But it was too late. Following the murders of several more of their people, the Cheyennes escalated their raiding, and their camps soon swelled with stolen goods. Marauding warriors from among the Arapahos, Kiowas, and Lakotas, usually without the endorsement of their chiefs, opened attacks on white enterprises along the trails bordering the Platte, Smoky Hill, and Arkansas Rivers in Nebraska and Kansas, killing more than thirty people and capturing several women and children. In Colorado warriors attacked and murdered an entire family, the Hungates, at Box Elder Creek, only thirty miles from Denver. Public display of the victims' bodies, coupled with fearful pronouncements from Governor Evans's office, drove most citizens from isolated ranches and communities to seek protection in Denver. In one panicked missive to the War Department, Governor Evans called for ten thousand troops. "Unless they can be sent at once," he intoned, "we will be cut off and destroyed." Although the Cheyennes received blame for the Hungate tragedy, Arapahos later confessed to the deed.
Responding to the crisis, in July and August 1864 General Curtis directed several columns of troops to scour the country west, north, and south of Fort Larned. While the campaign brought meager results, it succeeded in opening the route west along the Arkansas because of increased garrisons at the Kansas and Colorado posts. Curtis now strengthened his administration of the area by establishing a single district, the District of the Upper Arkansas, commanded by Major General James G. Blunt, to replace those that had previously monitored Indian conditions. Similar administrative changes were made in Nebraska. There, in August, Cheyennes attacked homes along the Little Blue River, killing fifteen settlers and carrying off others. In response Curtis mounted a strong campaign with Nebraska and Kansas troops to search through western Kansas, but the soldiers found no Indians. Similarly, in September Blunt led an expedition out of Fort Larned, eventually heading north seeking Cheyennes reported in the area. On September 25 two companies of Colorado troops under Major Scott J. Anthony encountered a large village of Cheyennes and Arapahos at Walnut Creek and engaged them, fighting desperately until Blunt arrived with support. The command pursued the Indians for two days, then withdrew from the field.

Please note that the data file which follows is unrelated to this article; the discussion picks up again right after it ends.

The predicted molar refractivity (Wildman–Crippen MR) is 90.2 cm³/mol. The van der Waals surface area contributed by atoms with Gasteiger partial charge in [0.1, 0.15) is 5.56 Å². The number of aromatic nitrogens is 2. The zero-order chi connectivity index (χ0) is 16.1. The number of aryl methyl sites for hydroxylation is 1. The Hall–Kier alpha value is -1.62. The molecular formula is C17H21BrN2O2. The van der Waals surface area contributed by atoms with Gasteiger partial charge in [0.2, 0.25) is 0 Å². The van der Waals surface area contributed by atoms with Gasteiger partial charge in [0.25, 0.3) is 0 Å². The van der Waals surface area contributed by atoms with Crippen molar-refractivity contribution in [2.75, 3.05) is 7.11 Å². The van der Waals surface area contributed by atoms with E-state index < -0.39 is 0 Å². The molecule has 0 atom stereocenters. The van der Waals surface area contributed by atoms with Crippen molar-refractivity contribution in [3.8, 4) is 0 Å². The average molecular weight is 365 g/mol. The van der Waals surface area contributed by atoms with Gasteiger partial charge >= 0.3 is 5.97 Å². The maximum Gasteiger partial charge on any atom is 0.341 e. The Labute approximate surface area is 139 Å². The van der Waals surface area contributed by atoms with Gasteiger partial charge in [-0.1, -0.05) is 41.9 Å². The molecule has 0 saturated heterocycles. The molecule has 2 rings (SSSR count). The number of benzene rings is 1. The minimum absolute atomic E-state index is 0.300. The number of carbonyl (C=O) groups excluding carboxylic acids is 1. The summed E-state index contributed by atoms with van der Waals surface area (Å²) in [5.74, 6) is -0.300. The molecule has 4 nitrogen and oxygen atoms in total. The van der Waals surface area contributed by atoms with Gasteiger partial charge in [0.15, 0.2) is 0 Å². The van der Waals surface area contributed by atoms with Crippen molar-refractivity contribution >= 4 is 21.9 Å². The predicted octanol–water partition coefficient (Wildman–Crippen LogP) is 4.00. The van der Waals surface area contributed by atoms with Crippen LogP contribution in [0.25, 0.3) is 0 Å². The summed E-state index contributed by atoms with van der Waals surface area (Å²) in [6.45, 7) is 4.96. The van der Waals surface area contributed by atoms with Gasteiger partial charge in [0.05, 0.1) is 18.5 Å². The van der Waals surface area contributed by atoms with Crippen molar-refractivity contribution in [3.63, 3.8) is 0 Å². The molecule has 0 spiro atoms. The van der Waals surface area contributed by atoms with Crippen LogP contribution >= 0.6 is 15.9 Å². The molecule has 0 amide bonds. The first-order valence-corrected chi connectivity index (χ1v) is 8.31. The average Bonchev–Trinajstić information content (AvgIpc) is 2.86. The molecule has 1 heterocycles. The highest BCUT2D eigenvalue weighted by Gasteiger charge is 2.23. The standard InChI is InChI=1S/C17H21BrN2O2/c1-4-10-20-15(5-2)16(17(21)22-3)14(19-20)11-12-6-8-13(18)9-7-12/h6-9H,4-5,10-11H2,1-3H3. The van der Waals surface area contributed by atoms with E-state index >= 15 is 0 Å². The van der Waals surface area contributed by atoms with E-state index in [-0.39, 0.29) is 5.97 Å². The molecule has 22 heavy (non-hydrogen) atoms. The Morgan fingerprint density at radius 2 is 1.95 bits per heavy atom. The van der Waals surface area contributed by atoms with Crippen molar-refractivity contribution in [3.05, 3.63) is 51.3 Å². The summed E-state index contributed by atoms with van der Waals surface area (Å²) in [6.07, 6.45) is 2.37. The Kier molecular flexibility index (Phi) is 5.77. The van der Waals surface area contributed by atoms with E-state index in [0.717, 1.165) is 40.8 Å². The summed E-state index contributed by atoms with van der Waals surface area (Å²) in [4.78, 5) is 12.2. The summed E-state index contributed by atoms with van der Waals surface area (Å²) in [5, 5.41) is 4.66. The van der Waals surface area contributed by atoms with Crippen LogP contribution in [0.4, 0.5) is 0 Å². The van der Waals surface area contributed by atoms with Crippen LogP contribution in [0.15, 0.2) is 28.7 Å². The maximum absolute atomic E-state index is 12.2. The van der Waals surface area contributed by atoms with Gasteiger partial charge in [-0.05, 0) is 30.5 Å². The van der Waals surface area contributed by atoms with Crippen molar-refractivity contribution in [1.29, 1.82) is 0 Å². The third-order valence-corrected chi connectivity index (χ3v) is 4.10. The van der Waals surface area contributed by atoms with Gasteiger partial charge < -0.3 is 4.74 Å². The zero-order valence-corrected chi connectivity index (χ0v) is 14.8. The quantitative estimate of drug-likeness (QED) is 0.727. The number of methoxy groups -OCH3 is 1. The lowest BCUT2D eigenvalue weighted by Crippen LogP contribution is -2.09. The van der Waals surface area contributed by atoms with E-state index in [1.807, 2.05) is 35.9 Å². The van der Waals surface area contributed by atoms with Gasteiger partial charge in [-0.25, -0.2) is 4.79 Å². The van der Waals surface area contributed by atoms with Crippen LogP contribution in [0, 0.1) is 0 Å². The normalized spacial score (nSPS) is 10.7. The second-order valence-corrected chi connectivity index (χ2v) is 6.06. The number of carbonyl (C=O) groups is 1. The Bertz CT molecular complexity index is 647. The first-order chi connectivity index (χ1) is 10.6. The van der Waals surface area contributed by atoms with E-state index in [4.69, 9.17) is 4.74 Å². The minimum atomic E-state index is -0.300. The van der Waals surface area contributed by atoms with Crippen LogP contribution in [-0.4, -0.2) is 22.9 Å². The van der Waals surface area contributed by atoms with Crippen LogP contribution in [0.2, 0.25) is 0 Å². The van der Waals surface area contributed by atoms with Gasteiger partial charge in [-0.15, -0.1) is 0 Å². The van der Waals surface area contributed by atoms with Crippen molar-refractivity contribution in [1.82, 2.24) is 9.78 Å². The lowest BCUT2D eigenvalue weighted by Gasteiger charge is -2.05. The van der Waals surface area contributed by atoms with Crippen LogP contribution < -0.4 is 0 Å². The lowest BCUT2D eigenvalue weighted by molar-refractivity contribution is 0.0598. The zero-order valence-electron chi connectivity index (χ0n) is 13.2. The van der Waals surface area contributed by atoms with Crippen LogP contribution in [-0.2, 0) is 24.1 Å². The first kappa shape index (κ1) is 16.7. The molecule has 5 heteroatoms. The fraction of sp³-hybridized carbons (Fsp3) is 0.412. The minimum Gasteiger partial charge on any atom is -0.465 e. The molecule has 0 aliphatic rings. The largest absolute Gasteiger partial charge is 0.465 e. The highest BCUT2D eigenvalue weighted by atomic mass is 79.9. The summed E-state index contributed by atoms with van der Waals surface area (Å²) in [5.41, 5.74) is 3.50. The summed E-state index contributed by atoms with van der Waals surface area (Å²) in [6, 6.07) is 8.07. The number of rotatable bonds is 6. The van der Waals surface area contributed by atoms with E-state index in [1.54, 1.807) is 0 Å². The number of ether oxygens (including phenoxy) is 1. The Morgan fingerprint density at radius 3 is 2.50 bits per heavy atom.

Following these operations, Blunt and Curtis became distracted from the Indian situation by a sudden Confederate incursion into Missouri that demanded their immediate attention. The diversion permitted Colonel Chivington to step forward, just at a time when the Cheyennes, Arapahos, and other tribes began slackening the war effort in preparation for the winter season. Buffalo hunting now superseded all else, and Cheyenne leaders like Black Kettle, who had previously urged peace, regained influence. Black Kettle learned of a proclamation issued by Governor Evans calling upon all "Friendly Indians of the Plains" to divorce themselves from the warring factions and to isolate their camps near military posts to ensure their protection. Those who did not thus surrender would henceforth be considered hostile. In late August the chief notified Major Edward W. Wynkoop, commander at Fort Lyon, along the Arkansas River near present Lamar, Colorado, of his desire for peace. Following up, the major led his command from the First Colorado Cavalry out to meet Black Kettle and the Arapaho leader, Left Hand, at the big timbers of the Smoky Hill River near Fort Wallace, Kansas. At that council the Cheyennes and Arapahos turned over several captive whites and consented to meet with Evans and Chivington in Denver to reach an accord. Then Black Kettle and the other leaders followed Wynkoop back to Fort Lyon.
Excerpted from Finding Sand Creek by Jerome A. Greene, Douglas D. Scott. Copyright © 2004 University of Oklahoma Press, Norman, Publishing Division of the University. Excerpted by permission of UNIVERSITY OF OKLAHOMA PRESS.
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|Ch. 1||The Sand Creek massacre||3|
|Ch. 2||Historical documentation of the location and extent of the Sand Creek massacre site||26|
|Ch. 3||Identifying the Sand Creek massacre site through archeological reconnaissance||63|
|Ch. 4||Postarcheology archival conclusions regarding the location of the Sand Creek massacre site||99|
|App. A||Archeological artifact description and analysis||123|
|App. B||J. H. Haynes Cheyenne depredation claim||163|
|App. C||Cheyenne and Arapaho annuity requests, receipts, and lists||165|
|App. D||Lists of abandoned goods found in the camps at Pawnee Fork, Kansas (1867); Washita River, Oklahoma (1868); and Summit Springs, Colorado (1869)||177|
|App. E||List of known arms and ammunition used by the Colorado Volunteer Cavalry||183|